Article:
Monday, February 18, 2013

Workplace Motivation & Learning

One of the more interesting YouTube finding http://www.youtube.com/watch?v=u6XAPnuFjJc

One more interesting trend is that, it seems that child learning has also adopted the adult learning method. It is interesting to see how effective it is. The reason I am exploring is to see what is best for my son's mental development. Any of you have sent their children to an effective learning method, do share with me.

See hill is hill, see hill is NOT hill


~~~ Life is an adventure where we search for the meaning of the outcome.

Wednesday, February 13, 2013

Research Gaps


Found here..

If you are working on original research, you will want to identify a need for your research somewhere close to the beginning of your paper. Why? Because you will want to show the reader that you are not duplicating existing research. In other words: this paper is worth reading! This is best done by surveying the current research and then identifying a gap that you are going to fill.
A common sequence for introductions in an academic journal article is-
1. Establish the field: Identify the broad problem and state its importance
2. Summarize previous research: State what is significant in what has already been written.
3. Create a research space: Describe the gap you propose to fill in the existing research literature. This then creates an opportunity for you to make a contribution to the research in the area.
4. Introduce your research project: Establish your research thesis or questions.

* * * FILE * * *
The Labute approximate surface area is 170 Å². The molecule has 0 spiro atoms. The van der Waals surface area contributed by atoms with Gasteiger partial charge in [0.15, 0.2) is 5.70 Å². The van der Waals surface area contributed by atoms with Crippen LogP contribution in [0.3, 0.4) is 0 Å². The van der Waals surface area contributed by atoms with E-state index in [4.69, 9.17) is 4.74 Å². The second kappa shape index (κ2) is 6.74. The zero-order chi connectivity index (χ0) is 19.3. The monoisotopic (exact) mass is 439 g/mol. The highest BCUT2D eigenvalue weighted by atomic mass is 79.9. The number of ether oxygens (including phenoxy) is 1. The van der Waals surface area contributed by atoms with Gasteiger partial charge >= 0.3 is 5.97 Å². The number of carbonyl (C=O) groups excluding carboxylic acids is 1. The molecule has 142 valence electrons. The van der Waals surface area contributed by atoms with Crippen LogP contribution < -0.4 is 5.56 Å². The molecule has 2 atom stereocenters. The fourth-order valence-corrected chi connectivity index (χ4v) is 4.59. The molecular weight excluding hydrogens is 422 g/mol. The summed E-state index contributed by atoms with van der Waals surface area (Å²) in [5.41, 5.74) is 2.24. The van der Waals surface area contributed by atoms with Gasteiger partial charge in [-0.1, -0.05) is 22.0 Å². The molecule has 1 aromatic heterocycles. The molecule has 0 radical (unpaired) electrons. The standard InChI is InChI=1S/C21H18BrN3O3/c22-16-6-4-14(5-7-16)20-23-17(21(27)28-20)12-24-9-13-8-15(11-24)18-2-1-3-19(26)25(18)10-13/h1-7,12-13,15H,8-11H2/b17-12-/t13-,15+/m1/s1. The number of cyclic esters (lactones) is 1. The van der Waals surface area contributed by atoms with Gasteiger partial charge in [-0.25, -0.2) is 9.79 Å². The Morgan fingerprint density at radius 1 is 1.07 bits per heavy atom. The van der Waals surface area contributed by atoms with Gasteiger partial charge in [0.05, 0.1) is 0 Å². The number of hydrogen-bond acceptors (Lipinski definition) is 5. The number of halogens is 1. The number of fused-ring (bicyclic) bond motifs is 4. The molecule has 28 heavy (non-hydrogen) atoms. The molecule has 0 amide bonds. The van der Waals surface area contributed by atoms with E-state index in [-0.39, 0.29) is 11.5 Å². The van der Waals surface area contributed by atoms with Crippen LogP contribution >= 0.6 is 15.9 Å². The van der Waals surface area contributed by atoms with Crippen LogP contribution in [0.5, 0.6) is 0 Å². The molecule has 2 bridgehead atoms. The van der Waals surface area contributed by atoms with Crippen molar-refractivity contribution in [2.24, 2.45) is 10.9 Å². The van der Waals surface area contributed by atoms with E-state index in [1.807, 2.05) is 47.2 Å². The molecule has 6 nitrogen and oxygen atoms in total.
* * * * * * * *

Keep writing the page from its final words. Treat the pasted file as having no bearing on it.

(The above headings derive from a scheme proposed by Swales, 1981, quoted in Bruce, 1995).

EXAMPLE In the following example notice how the writer pays a complement to existing work ('There have been a number of valuable studies of self-employment...') and then identifies the gap ('However, none of these studies provides...')
Research Gap identified: A study of the changes over the last decade.

There have been a number of valuable studies of self-employment using cross-section data (Rees and Shah, 1986; Blanchflower and Oswald, 1993; Taylor, 1996), all of which present evidence on a number of employment and personal characteristics on the sector. However, none of these studies provides a picture of the changes over the last decade or forecasts the trends in self-employment as the recession of 1990 took hold.
EXAMPLEResearch Gap identified: The effects of pit closure on women's lives.
While there has been some research on the general impact of female unemployment (Coyle,1984; Popay,1985), little has been written about the effects of pit closure on women's lives.
EXAMPLEResearch Gap identified: A research-based model for the evaluation of self-access language learning centres.
Evaluating a self-access language learning centreIn education in general, evaluation has played a vital role for more than one hundred years (Madaus et al, 1983). In English Language Teaching also, evaluation has been a major concern for over twenty years (Strevens, 1976; Stern, 1983; Lynch, 1996). In contrast, it is only recently (Star, 1994; Gardner & Miller, 1999) that attention has been paid to the evaluation of learning outcomes in self-access centres. However, if we are to argue that such centres provide an effective and efficient alternative to other existing modes of language learning, it remains a matter of serious concern that there is no research-based model designed for their evaluation. 
This paper will suggest four key issues which need to be addressed when considering the development of such an evaluation model...